Alec Price’s review published on Letterboxd:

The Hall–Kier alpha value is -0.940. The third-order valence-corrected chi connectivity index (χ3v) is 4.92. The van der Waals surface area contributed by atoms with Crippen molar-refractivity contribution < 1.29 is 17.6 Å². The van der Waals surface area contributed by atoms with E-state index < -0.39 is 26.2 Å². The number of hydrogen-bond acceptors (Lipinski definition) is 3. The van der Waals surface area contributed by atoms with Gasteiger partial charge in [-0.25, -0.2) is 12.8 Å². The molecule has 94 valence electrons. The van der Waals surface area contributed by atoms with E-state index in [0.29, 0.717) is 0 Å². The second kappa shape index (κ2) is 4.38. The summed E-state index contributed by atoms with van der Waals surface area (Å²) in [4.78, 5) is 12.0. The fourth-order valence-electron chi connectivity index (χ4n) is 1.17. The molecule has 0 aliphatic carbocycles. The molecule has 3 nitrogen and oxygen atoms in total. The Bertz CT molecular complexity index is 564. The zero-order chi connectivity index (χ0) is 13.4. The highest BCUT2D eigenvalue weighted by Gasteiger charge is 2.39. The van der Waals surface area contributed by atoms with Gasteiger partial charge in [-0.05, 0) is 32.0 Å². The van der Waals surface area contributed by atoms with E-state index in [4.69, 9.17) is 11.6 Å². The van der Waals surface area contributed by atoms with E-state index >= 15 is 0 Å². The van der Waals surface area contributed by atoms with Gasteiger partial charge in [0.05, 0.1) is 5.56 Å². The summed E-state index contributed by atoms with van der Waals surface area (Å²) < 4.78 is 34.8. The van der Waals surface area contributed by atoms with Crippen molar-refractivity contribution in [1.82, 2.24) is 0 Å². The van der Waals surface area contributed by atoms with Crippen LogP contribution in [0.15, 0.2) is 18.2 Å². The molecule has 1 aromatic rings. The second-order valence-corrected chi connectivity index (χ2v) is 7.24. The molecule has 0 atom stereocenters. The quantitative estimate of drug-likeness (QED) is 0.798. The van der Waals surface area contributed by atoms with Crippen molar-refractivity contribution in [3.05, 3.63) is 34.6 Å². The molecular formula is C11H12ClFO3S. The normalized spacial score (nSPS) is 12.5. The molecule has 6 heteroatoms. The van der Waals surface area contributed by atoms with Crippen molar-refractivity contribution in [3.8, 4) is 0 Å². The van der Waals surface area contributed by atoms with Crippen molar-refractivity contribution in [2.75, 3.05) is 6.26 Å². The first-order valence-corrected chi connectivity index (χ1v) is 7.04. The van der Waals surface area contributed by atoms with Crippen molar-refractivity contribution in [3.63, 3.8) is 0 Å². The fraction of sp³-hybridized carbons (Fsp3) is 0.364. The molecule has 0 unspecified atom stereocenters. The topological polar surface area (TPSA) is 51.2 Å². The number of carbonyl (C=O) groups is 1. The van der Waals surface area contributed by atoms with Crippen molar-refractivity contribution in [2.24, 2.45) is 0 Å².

A supremely classy drama, impeccably performed by leads Oscar Isaac and Jessica Chastain and elegantly directed by J.C. Chandor, the very patiently constructed story of an oil company owner's attempt to grow his prosperous business whilst trying to remain above the fray in an industry ruled by men willing to break all rules, subtly layers detail upon detail as tensions simmer whilst he comes to terms with what he must do to realise his ambitions. As with Margin Call, the backdrop here is a pivotal moment in New York's recent history when, in 1981, the city witnessed a record high crime wave, and like the earlier film, the true enemy is an indifference to moral consideration rather than an overt desire to do evil. Similarly, the mounting intensity stems from the foreboding sense of dread that hides behind every corner, whether in the back streets of Brooklyn or the suburbs of Westchester, and the growing recognition that nobody keeps their hands clean forever. Isaac is tremendous, providing a magnetic centre who rivets attention with every carefully calculated move, whilst the poised Chastain is coiled like a rattlesnake as his cooly perceptive wife, outwardly dutiful to her husband but ready to pounce in order to protect her family if required, including the employment of measures he may not be willing or able to perform. This is a very fine film, recalling the rich melodramas of Elia Kazan, Sidney Lumet and, more recently, James Gray, but the kind all too easily taken for granted, even arriving at a time when they are so seldom produced. This may partly be down to Chandor's ability to adapt his approach to the needs of the material at hand rather than imposing a singular authorial style. His presentation always feels consciously specific but is rarely showy, allowing the characters to retain the viewer's focus throughout, and this may be his best film yet.